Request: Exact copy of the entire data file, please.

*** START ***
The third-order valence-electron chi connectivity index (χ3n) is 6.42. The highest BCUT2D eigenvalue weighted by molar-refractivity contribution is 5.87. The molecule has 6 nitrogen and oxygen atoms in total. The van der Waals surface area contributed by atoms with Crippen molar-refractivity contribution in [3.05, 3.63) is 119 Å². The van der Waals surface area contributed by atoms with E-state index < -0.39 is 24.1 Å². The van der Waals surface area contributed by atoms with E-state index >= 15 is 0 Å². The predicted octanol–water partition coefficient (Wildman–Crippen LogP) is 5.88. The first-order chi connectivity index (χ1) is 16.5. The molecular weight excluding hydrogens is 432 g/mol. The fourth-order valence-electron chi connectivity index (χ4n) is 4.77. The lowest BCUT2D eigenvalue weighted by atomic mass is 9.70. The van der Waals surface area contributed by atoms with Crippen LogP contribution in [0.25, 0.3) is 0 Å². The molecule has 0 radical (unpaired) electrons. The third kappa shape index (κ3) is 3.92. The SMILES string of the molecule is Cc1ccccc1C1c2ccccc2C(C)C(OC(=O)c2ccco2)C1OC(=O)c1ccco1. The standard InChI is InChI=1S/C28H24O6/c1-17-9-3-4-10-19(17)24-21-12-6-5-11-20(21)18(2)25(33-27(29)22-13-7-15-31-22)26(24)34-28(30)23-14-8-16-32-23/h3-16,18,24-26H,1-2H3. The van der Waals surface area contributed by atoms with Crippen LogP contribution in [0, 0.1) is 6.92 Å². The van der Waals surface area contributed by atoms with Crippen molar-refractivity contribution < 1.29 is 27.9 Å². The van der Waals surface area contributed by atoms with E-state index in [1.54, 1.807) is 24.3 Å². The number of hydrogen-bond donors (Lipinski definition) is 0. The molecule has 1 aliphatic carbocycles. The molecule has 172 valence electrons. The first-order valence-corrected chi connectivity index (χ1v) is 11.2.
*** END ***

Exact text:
The third-order valence-electron chi connectivity index (χ3n) is 6.42. The highest BCUT2D eigenvalue weighted by molar-refractivity contribution is 5.87. The molecule has 6 nitrogen and oxygen atoms in total. The van der Waals surface area contributed by atoms with Crippen molar-refractivity contribution in [3.05, 3.63) is 119 Å². The van der Waals surface area contributed by atoms with E-state index < -0.39 is 24.1 Å². The van der Waals surface area contributed by atoms with E-state index >= 15 is 0 Å². The predicted octanol–water partition coefficient (Wildman–Crippen LogP) is 5.88. The first-order chi connectivity index (χ1) is 16.5. The molecular weight excluding hydrogens is 432 g/mol. The fourth-order valence-electron chi connectivity index (χ4n) is 4.77. The lowest BCUT2D eigenvalue weighted by atomic mass is 9.70. The van der Waals surface area contributed by atoms with Crippen LogP contribution in [0.25, 0.3) is 0 Å². The molecule has 0 radical (unpaired) electrons. The third kappa shape index (κ3) is 3.92. The SMILES string of the molecule is Cc1ccccc1C1c2ccccc2C(C)C(OC(=O)c2ccco2)C1OC(=O)c1ccco1. The standard InChI is InChI=1S/C28H24O6/c1-17-9-3-4-10-19(17)24-21-12-6-5-11-20(21)18(2)25(33-27(29)22-13-7-15-31-22)26(24)34-28(30)23-14-8-16-32-23/h3-16,18,24-26H,1-2H3. The van der Waals surface area contributed by atoms with Crippen LogP contribution in [0, 0.1) is 6.92 Å². The van der Waals surface area contributed by atoms with Crippen molar-refractivity contribution < 1.29 is 27.9 Å². The van der Waals surface area contributed by atoms with E-state index in [1.54, 1.807) is 24.3 Å². The number of hydrogen-bond donors (Lipinski definition) is 0. The molecule has 1 aliphatic carbocycles. The molecule has 172 valence electrons. The first-order valence-corrected chi connectivity index (χ1v) is 11.2.